In Oregon, it looks like your best bet is the
'West Coast Slow Speed Net'. Meets daily at
7:00 pm local time on 3540 KHz.

See the entry in the ARRL Net Directory at:

http://www.arrl.org/FandES/field/nets/client/netdetail.html?mfind=1845

and they have a web page at:

http://www.west-coast-net.info

73
Scott
W5ESE
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WB9QEL
Member

Posts: 39




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« Reply #6 on: November 25, 2007, 12:22:21 PM »

I agree with N8UZE, join the FISTS club.  They have alot to offer.  Nice people and alot of good info for those who have been into CW for years and those who are new or have been away from it for awhile.  

SKCC is devoted to Straight Key folks, might want to check it out also.

Slow sloppy CW is still around, and you will hear it on the bands.  

I like working those folks, maybe they can learn a little from me, and when I hear someone who is sending way better than ME, I like to work THEM so I can learn something.  Works both ways, just depends on how you look at it.  Whatever you do HAVE FUN!!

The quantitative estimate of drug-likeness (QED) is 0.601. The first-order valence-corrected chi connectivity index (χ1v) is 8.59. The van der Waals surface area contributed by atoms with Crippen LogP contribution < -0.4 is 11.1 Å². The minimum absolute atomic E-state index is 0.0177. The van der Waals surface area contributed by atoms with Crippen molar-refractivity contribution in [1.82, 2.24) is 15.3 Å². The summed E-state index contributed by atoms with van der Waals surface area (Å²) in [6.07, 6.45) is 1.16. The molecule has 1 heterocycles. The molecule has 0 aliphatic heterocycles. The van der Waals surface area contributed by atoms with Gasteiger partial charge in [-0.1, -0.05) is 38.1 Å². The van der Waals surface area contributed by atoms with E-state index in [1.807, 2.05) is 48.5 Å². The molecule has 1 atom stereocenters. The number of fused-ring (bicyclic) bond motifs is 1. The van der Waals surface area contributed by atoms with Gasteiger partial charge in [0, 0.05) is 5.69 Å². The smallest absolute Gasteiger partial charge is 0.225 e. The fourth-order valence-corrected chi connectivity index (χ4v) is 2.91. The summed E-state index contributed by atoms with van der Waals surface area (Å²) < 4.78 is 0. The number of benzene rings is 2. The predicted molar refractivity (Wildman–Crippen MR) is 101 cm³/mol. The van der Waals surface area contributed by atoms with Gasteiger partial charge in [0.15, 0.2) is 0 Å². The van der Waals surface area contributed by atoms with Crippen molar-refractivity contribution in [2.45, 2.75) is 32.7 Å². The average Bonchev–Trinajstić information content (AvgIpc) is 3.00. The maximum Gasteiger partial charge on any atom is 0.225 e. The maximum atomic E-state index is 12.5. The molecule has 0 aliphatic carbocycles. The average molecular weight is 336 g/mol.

Good Luck OM.

Best 73
W9ZXT  

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AB8ZX
Member

Posts: 42




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« Reply #7 on: November 25, 2007, 07:32:34 PM »

I would get the schedule for W1AW code practice and start listening to the belletins. I think there is still a 5 wpm bulletin.
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AB8XA
Member

Posts: 30




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« Reply #8 on: November 26, 2007, 03:51:28 AM »

For code practice, it's hard to beat the free G4FON software.  You can get it here:

http://www.g4fon.net/CW%20Trainer.htm

The W1AW transmissions Jason mentions are also good.  Here's the schedule:

http://www.arrl.org/w1aw.html